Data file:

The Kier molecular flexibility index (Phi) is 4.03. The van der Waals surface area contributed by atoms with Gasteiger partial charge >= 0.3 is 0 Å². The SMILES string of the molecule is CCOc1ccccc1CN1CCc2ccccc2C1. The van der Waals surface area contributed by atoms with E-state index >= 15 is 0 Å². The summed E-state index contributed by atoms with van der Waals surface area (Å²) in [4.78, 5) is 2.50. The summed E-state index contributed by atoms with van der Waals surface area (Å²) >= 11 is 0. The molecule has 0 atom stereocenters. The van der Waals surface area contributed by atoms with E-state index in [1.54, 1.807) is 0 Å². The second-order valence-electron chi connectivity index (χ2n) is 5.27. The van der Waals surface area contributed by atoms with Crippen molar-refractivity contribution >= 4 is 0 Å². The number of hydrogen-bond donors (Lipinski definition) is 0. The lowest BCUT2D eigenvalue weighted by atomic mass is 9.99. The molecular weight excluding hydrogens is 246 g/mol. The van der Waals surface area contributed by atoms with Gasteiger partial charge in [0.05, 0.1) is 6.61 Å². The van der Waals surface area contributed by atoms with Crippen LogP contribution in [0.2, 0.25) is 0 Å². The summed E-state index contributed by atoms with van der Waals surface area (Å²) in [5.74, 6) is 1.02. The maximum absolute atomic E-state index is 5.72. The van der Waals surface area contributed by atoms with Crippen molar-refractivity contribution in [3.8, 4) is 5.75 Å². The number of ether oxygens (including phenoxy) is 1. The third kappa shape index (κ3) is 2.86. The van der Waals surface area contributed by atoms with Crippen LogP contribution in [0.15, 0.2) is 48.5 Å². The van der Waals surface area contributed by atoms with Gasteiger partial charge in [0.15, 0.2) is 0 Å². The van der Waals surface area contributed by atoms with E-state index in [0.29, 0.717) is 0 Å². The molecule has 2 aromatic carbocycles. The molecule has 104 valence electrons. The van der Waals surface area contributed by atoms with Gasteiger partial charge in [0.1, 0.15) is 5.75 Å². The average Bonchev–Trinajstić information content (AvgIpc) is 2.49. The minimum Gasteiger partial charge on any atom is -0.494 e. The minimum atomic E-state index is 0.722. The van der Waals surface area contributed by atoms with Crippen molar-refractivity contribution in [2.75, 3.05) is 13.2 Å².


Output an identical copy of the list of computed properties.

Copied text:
The Kier molecular flexibility index (Phi) is 4.03. The van der Waals surface area contributed by atoms with Gasteiger partial charge >= 0.3 is 0 Å². The SMILES string of the molecule is CCOc1ccccc1CN1CCc2ccccc2C1. The van der Waals surface area contributed by atoms with E-state index >= 15 is 0 Å². The summed E-state index contributed by atoms with van der Waals surface area (Å²) in [4.78, 5) is 2.50. The summed E-state index contributed by atoms with van der Waals surface area (Å²) >= 11 is 0. The molecule has 0 atom stereocenters. The van der Waals surface area contributed by atoms with E-state index in [1.54, 1.807) is 0 Å². The second-order valence-electron chi connectivity index (χ2n) is 5.27. The van der Waals surface area contributed by atoms with Crippen molar-refractivity contribution >= 4 is 0 Å². The number of hydrogen-bond donors (Lipinski definition) is 0. The lowest BCUT2D eigenvalue weighted by atomic mass is 9.99. The molecular weight excluding hydrogens is 246 g/mol. The van der Waals surface area contributed by atoms with Gasteiger partial charge in [0.05, 0.1) is 6.61 Å². The van der Waals surface area contributed by atoms with Crippen LogP contribution in [0.2, 0.25) is 0 Å². The summed E-state index contributed by atoms with van der Waals surface area (Å²) in [5.74, 6) is 1.02. The maximum absolute atomic E-state index is 5.72. The van der Waals surface area contributed by atoms with Crippen molar-refractivity contribution in [3.8, 4) is 5.75 Å². The number of ether oxygens (including phenoxy) is 1. The third kappa shape index (κ3) is 2.86. The van der Waals surface area contributed by atoms with Crippen LogP contribution in [0.15, 0.2) is 48.5 Å². The van der Waals surface area contributed by atoms with Gasteiger partial charge in [0.15, 0.2) is 0 Å². The van der Waals surface area contributed by atoms with E-state index in [0.29, 0.717) is 0 Å². The molecule has 2 aromatic carbocycles. The molecule has 104 valence electrons. The van der Waals surface area contributed by atoms with Gasteiger partial charge in [0.1, 0.15) is 5.75 Å². The average Bonchev–Trinajstić information content (AvgIpc) is 2.49. The minimum Gasteiger partial charge on any atom is -0.494 e. The minimum atomic E-state index is 0.722. The van der Waals surface area contributed by atoms with Crippen molar-refractivity contribution in [2.75, 3.05) is 13.2 Å².